5.1. Wind Force Model

The wind velocity contains two parts, the mean velocity and the fluctuating velocity. The fluctuating velocity v(t) is taken from the Davenport spectrum :(30)Svω=2κL2πω1+L2ω24π2V-102-4/3in which ω is the frequency (rad/s), κ is the surface drag coefficient (taken to be 0.005), V-10 is the mean wind velocity at the standard height of 10 meters, and L is the length scale (taken to be 1200 m). The wind force P(t) contains a static part and a dynamic part(31)Pt=12ρCDAV-10+vt212ρCDAV-102+ρCDAV-10vtin which ρ is the air density (taken to be 1.3 kg/m3), CD is the drag coefficient (taken to be 0.6), and A is the structure’s area exposed to wind (taken to be 3 m2). Because the DVA has only effect on the dynamic force, for demonstration purpose, let us consider only the dynamic term in (31). That means the external excitation f(t) in (1) is taken by(32)ft=ρCDAV-10vt.

The covariance function of f(t) is calculated by(33)Γfft,s=ρCDAV-1020Svωcosωt-sdω.

The KL expansion (17) is obtained by discretizing the covariance function to make the covariance matrix Γff. Then the discretized KL eigenvectors fj and eigenvalue λj can be obtained by solving the eigenvalue problem :(34)Γfffj=λjfj.

In the numerical calculation, the time span [0,30Ts] is integrated with a time step Δt=Ts/10, in which Ts is the natural period of the undamped pendulum. This yields a size 301×301 for Γff. The eigenvalues λjj=1100 in the case the mean velocity V-10=20 m/s are shown in Figure 4(a) while the eigenfunctions fjj=14 are plotted in Figure 4(b).

(a) 100 first eigenvalues and (b) 4 first eigenfunctions.

5.2. Verification by Monte Carlo Simulations

Because there are no exact solutions of nonlinear systems (3) and (4), the Monte Carlo simulation is the only method that can be used to verify the accuracy of the proposed approach. The following DVA parameters are fixed: mass ratio μ=5% and location parameter γ=1.5. Two other parameters α and ζ and the wind velocity V-10 have taken several values for comparison purpose. The number of samples of each Monte Carlo simulation is 5000. A major advantage of the KL expansion (17) is that only some large eigenvalues contribute significantly to the expression. In the numerical example in this paper, the calculated result presented in Figure 4(a) shows that the 100th eigenvalue only make a very small contribution (=0.0245%) to the sum of all eigenvalues. To demonstrate the calculation procedure, we choose the number of KL eigenfunctions as 100, which is very accurate to express the stochastic process.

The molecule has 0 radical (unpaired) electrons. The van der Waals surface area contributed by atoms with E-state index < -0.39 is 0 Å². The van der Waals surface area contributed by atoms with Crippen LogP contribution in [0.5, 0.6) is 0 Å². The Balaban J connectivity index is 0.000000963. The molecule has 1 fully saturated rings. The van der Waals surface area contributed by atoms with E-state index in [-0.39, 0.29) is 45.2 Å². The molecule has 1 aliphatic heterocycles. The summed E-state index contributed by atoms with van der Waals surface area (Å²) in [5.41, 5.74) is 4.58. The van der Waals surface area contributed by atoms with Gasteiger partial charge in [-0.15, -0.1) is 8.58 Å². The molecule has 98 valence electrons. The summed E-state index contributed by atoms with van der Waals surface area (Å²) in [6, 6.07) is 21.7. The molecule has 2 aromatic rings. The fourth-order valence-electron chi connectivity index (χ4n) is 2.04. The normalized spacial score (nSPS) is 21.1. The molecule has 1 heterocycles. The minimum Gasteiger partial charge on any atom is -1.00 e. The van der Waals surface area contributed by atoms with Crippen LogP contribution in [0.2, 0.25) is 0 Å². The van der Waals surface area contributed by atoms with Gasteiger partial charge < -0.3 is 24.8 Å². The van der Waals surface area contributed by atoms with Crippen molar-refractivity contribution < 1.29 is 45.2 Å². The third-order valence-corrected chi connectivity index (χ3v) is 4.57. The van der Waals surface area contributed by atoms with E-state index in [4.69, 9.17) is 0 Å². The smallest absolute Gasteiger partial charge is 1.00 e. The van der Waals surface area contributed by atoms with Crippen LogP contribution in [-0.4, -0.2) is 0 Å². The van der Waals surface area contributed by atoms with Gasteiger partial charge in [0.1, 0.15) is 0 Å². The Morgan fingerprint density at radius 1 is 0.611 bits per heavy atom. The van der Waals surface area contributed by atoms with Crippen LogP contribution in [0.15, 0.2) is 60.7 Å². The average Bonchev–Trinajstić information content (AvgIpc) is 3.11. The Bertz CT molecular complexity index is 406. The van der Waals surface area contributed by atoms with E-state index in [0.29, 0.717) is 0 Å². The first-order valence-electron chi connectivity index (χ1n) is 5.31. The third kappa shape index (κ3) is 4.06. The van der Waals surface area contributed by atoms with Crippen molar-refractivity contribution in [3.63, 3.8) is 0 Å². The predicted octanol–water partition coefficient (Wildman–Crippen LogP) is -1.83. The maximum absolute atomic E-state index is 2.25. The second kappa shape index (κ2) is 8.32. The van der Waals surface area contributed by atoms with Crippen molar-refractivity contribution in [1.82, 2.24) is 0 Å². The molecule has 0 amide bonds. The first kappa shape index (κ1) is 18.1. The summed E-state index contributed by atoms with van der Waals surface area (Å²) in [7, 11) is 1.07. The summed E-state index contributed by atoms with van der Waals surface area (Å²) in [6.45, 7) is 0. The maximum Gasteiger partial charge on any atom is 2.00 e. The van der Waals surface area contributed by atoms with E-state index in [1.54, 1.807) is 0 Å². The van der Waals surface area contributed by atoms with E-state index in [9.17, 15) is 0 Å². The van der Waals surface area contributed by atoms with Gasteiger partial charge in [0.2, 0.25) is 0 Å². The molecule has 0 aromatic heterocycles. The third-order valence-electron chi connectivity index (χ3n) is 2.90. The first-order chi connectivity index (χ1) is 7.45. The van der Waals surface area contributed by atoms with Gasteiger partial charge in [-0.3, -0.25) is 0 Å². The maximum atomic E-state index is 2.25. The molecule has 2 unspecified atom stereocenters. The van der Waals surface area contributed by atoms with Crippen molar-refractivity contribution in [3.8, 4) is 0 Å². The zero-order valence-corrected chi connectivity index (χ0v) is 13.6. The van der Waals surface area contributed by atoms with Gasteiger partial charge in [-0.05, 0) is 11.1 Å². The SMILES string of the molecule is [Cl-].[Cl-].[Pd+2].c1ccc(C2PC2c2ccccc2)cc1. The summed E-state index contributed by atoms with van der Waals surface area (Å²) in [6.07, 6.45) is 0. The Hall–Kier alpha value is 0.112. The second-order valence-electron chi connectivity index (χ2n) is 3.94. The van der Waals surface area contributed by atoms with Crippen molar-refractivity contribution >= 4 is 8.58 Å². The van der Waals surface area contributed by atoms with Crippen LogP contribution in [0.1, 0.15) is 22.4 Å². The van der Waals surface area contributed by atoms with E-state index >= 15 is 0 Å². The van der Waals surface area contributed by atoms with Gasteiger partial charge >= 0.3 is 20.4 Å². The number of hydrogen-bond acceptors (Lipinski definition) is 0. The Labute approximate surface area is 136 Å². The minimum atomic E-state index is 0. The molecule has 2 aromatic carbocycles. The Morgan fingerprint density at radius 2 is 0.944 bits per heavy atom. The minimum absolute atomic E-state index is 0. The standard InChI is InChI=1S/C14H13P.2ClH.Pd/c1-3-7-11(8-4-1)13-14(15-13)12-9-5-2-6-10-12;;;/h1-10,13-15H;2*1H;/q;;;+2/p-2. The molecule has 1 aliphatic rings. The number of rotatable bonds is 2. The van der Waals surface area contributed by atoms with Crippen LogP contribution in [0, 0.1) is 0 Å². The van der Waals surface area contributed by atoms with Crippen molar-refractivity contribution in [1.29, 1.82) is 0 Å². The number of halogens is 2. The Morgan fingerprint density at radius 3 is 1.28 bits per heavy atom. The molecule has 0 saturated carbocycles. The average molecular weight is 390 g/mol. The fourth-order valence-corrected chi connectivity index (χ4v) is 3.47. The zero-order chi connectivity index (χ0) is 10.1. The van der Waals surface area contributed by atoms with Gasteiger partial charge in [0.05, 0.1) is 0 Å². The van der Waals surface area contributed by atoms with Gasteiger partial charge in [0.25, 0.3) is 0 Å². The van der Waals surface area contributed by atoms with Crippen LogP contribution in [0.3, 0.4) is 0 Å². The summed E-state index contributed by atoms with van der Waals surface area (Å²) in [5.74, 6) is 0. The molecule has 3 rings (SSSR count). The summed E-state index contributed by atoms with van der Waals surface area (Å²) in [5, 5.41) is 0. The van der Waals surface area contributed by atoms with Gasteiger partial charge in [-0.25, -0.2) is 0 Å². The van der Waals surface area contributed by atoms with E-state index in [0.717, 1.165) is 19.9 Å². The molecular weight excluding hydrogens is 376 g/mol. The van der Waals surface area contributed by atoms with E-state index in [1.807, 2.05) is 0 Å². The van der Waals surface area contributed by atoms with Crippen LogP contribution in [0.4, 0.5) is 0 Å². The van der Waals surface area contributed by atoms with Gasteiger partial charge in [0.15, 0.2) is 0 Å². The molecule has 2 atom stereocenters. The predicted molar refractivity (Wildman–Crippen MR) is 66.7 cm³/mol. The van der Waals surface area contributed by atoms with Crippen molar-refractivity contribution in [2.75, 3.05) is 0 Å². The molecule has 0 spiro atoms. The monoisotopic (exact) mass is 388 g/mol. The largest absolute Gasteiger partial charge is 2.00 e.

Comparing with the Monte Carlo simulation, the partial linearization procedure presented in Figure 3 greatly decreases the computational time. This fact can be explained as follows. In each sample, the Monte Carlo method solves the nonlinear differential equations (3) and (4). Otherwise, for each eigenvector, the partial linearization solves the linear equations (24) and (28). For each time increment, the nonlinear differential equations (3) and (4) not only require much more numerical operation but also the calculations of trigonometric functions. On the Intel Atom CPU N450 of a cheap netbook, the partial linearization method (with 100 eigenvectors) takes 55.489 seconds to compute the time response (with 600 time steps) while the Monte Carlo method (with 5000 samples) requires 1485 seconds to complete. The computational time of the partial linearization method is only about 4% of that of the Monte Carlo method.

The comparisons of the time histories are shown in Figures 510.

RMS values versus normalized time τ for the case V-10=20 m/s, α=2, and ζ=0.01.

RMS values versus normalized time τ for the case V-10=20 m/s, α=2, and ζ=0.05.

RMS values versus normalized time τ for the case V-10=20 m/s, α=2, and ζ=0.1.

RMS values versus normalized time τ for the case V-10=25 m/s, α=2, and ζ=0.05.

RMS values versus normalized time τ for the case V-10=25 m/s, α=1.8, and ζ=0.05.

RMS values versus normalized time τ for the case V-10=25 m/s, α=2.2, and ζ=0.05.

The results yield the following conclusions:

In all cases, the partial linearization technique gives the solutions agreeing with the solutions of Monte Carlo simulation. In some cases (Figures 5 and 8), when the DVA velocities are large, the differences increase due to the effect of higher order terms in motion equations.

The DVA natural frequency is chosen near the resonant frequency (α=2). In this case, the DVA oscillates large and the full linearization technique totally fails to give the accuracy solutions in all cases. It simply cannot catch the stationary responses.